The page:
Plum Run Prairie Preserve, Arc of Appalachia Preserve System, Peebles, Ohio

Some folks push the Christmas season. We all know them – playing Christmas songs even before Thanksgiving. I on the other hand, push the prairie season – rushing out to the meadows on the first 90 degree day. While this summer I was more disciplined than last summer, I was still about 3 weeks early for our first prairie jaunt.

Arc of Appalachia is a not-for-profit organization whose mission is to protect unique habitats, with their focus being in the Appalachian region of Ohio. In total they have acquired over 10,000 acres in 24 preserves.

What attracted me to Plum Run was the fact that it had two prairie habitats in close proximity – a tall grass prairie featuring Big Bluestem and Indian Grass, and an eastern short grass prairie on a cedar barren. Interestingly, the tall grass prairies are on the deep fertile soils that made Ohio such an agricultural icon, while the soils of the cedar barrens and short grass prairie are thin soils that overlay near surface bedrock. Yet at Plum Run these two habitats lie on neighboring hills – very unique. The tall grass prairie hosts the Allegheny Mound Trail and the short grass prairie the Plum Run Loop Trail.

From the parking area we noted this sign and hit the trail.

We were channeled through a thicket of tall St. John’s Wort, Redcedar, and small Virginia Pines, with a wide variety of herbaceous plants at their feet. It was very stimulating as we saw many insects and heard many birds. But then we reached the portal that opened onto the prairie. I was in the lead, but held back when I saw it – I wanted to hear my daughters’ initial reactions as they got their first glimpse of the prairie. They expressed the same awe and excitement that I had felt.

Although we were pushing the prairie season, which really does not start until August, we could see some of the early performers. This photo is taken just another ten feet further on the trail.

We stood here watching Purple Martins dance in the sky and just took it all in.

As we ventured another twenty yards this was our view – rolling prairie landscape with the Appalachian foothills off in the distance.

The most common plant was Big Bluestem, still early in its growth cycle. But the main color was provided by Grey-headed Coneflower; named that because the flower’s central cone starts grey, but turns brown as it ages. You differentiate it from Black Eyed Susan by the way the yellow petals arch back from the cone, shaped like a badminton birdie.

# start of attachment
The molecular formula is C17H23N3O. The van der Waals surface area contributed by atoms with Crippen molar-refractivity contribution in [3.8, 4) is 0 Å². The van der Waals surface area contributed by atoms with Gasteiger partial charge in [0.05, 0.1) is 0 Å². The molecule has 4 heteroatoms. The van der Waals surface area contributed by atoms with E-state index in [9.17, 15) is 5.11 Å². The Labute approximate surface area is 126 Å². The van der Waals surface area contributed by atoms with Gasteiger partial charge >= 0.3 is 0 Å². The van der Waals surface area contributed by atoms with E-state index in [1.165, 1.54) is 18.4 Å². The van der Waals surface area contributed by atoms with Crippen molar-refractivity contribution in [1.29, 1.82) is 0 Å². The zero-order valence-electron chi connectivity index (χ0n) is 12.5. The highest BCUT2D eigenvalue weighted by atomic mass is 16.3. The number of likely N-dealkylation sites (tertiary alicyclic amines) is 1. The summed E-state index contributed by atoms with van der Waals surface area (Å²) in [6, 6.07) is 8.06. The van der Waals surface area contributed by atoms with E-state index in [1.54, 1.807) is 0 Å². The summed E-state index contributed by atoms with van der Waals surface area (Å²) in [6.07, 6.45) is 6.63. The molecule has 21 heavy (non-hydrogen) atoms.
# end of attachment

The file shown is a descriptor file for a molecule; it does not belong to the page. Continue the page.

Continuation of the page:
The trail is a mowed path through the meadow. The grasses were currently 2 to 3 feet tall but will be well above your shoulders in October.

Interplanted amongst the grasses were the meadow wildflowers. In the past we have featured close ups of these flowers, but today decided to show them from a distance as well as close up. That should better represent how they present themselves in the field.

Meadow Pinks – one of my favorite flowers.

Butterfly Weed – a member of the milkweed family and a favorite nectar plant of pollinators.

Pale Spiked Lobelia (Lobelia spicata) – the flowers can vary from white to light blue. It is the understated relative of Cardinal Flower (Lobelia cardinalis) and Great Blue Lobelia (Lobelia siphilitica).

Deptford Pink – the individual flowers are about one half inch in size, but strikingly beautiful.

Grey-headed Coneflower – which we have seen in earlier photos. Some field guides call it Prairie Coneflower. Its stems emit a anise (think black licorice) scent when injured.

After cresting and then descending the hill we exited the tall grass prairie.

Interestingly, we then crossed a railroad track, which can be seen on the map image above.

In the semi-shade on the other side of the tracks we saw a nice grouping of Tall Bellflower.

This is where the Plum Run Loop begins, in the short grass prairie and cedar barren.

There we saw our first Allegenheny Mound Ant hill, another unique feature of this preserve. This mound measured approximately 2 foot across and 18 inches high. We saw many larger ones later in the hike.

If you look closely you can see some of red and black ants on the surface of the mound in this photo.